Boise Weekly has learned that Danni Gilbert died early this morning.
In July, BW reported that Gilbert, a Mountain Home school teacher and mother of two battling cancer, which had made its way into the 39-year-old's lungs and liver, was fighting her insurance company for coverage of her care. At the time, her oncologist, Dr. Dan Zuckerman, wanted to treat her with a biweekly cocktail of chemotherapy, including a drug called Avastin, which is designed to rob a cancerous tumor of precious blood cells.
But Gilbert's insurance company, Blue Cross of Idaho, wouldn't pay for the Avastin, ruling that the drug didn't meet what it called its "standard of care."
"She's a young, vibrant woman married with kids about my age," Zuckerman told BW in July. "But she's fighting for her life. Who can fault a young woman with young kids in the prime of her life?"
When Blue Cross denied Avastin as a second-line treatment to Gilbert, she appealed to the insurance company, writing:
"I was shocked but also determined to do everything in my power to fight this disease. Never in my wildest dreams did I think that part of this fight would be with my insurance provider."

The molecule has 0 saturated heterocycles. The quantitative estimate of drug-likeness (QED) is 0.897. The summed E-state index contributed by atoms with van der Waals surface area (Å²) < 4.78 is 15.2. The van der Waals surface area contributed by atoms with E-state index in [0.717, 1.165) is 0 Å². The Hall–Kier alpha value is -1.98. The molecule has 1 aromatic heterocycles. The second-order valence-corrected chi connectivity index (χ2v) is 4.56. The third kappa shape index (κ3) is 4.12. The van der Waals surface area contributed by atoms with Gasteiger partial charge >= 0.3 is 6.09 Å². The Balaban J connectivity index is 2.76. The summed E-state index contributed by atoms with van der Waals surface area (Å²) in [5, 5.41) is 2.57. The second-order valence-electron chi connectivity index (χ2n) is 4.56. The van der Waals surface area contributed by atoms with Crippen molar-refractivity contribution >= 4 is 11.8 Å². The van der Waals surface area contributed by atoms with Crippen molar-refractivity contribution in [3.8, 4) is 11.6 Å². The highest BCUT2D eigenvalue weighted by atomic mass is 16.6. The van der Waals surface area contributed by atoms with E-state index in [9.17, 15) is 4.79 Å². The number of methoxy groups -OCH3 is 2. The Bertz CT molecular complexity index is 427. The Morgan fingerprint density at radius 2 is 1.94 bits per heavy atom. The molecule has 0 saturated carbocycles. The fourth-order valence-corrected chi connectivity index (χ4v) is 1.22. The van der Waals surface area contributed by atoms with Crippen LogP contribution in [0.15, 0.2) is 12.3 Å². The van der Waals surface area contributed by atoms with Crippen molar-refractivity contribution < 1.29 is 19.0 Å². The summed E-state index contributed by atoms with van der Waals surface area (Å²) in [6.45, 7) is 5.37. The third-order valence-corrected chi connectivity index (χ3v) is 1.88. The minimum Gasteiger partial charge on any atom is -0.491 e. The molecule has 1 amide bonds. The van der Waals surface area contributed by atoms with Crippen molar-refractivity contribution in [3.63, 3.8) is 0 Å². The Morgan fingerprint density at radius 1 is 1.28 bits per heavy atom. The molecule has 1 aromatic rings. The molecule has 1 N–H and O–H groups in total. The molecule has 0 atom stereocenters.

Gilbert continued to use the Avastin as part of her chemotherapy but it was a treatment-to-treatment decision, because at the time, she was put into the position of paying full out-of-pocket expenses for the drug.
On Sept. 12, Gilbert wrote the following to her friends and family in an email:
"At this point, we are just trying to make the best of what time is left and get the most out of every moment. I hate to share this news with you all but from the beginning I have always felt that for my own sake being honest is most important."
Gilbert ended by writing:
"Thank you everyone for your love, care, compassion and support. We will need it even more in the coming weeks and months."
UPDATE: Approximately eight days later, Blue Cross of Idaho reversed its earlier decision and decided to pay for the Avastin, including retroactive payments, due to an updated ruling from the National Comprehensive Cancer Network, deeming Avastin to be an acceptable standard of care in the treatment.
Blue Cross spokeswoman Karen Early told Boise Weekly that the letter was sent to Gilbert soon thereafter.
"It's important to point out that Danni continued to use the Avastin," said Early, referring to Gilbert's personal decision to pay for the drug on her own while awaiting word on her appeal. "We weren't going to be able to cover the drug until the NCCN ruling."
Three weeks later, Gilbert passed away with her husband James and two daughters nearby.